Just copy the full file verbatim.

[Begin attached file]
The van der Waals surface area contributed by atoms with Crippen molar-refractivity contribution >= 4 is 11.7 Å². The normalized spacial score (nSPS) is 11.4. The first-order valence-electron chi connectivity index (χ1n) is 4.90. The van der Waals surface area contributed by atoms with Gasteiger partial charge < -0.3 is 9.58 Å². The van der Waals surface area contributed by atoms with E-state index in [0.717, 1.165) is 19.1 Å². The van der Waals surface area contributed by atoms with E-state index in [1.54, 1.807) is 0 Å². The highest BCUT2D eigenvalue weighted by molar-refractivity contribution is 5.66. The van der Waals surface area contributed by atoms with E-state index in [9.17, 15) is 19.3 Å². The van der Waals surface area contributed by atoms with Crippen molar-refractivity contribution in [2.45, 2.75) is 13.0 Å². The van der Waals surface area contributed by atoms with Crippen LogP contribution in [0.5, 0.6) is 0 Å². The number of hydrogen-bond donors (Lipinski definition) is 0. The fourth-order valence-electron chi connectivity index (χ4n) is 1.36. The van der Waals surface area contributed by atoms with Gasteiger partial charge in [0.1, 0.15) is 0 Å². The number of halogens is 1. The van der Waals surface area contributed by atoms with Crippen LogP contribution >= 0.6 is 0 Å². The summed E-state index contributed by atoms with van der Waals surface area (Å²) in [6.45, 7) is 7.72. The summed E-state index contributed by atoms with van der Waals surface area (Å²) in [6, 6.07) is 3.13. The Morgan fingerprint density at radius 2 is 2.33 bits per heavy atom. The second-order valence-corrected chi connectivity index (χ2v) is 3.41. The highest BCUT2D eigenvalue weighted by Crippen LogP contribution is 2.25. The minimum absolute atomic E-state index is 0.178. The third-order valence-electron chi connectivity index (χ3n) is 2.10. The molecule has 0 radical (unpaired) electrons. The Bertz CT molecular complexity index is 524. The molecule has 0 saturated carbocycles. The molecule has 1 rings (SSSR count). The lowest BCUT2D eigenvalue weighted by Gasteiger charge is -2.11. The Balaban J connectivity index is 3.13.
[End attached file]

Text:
The van der Waals surface area contributed by atoms with Crippen molar-refractivity contribution >= 4 is 11.7 Å². The normalized spacial score (nSPS) is 11.4. The first-order valence-electron chi connectivity index (χ1n) is 4.90. The van der Waals surface area contributed by atoms with Gasteiger partial charge < -0.3 is 9.58 Å². The van der Waals surface area contributed by atoms with E-state index in [0.717, 1.165) is 19.1 Å². The van der Waals surface area contributed by atoms with E-state index in [1.54, 1.807) is 0 Å². The highest BCUT2D eigenvalue weighted by molar-refractivity contribution is 5.66. The van der Waals surface area contributed by atoms with E-state index in [9.17, 15) is 19.3 Å². The van der Waals surface area contributed by atoms with Crippen molar-refractivity contribution in [2.45, 2.75) is 13.0 Å². The van der Waals surface area contributed by atoms with Crippen LogP contribution in [0.5, 0.6) is 0 Å². The number of hydrogen-bond donors (Lipinski definition) is 0. The fourth-order valence-electron chi connectivity index (χ4n) is 1.36. The van der Waals surface area contributed by atoms with Gasteiger partial charge in [0.1, 0.15) is 0 Å². The number of halogens is 1. The van der Waals surface area contributed by atoms with Crippen LogP contribution >= 0.6 is 0 Å². The summed E-state index contributed by atoms with van der Waals surface area (Å²) in [6.45, 7) is 7.72. The summed E-state index contributed by atoms with van der Waals surface area (Å²) in [6, 6.07) is 3.13. The Morgan fingerprint density at radius 2 is 2.33 bits per heavy atom. The second-order valence-corrected chi connectivity index (χ2v) is 3.41. The highest BCUT2D eigenvalue weighted by Crippen LogP contribution is 2.25. The minimum absolute atomic E-state index is 0.178. The third-order valence-electron chi connectivity index (χ3n) is 2.10. The molecule has 0 radical (unpaired) electrons. The Bertz CT molecular complexity index is 524. The molecule has 0 saturated carbocycles. The molecule has 1 rings (SSSR count). The lowest BCUT2D eigenvalue weighted by Gasteiger charge is -2.11. The Balaban J connectivity index is 3.13.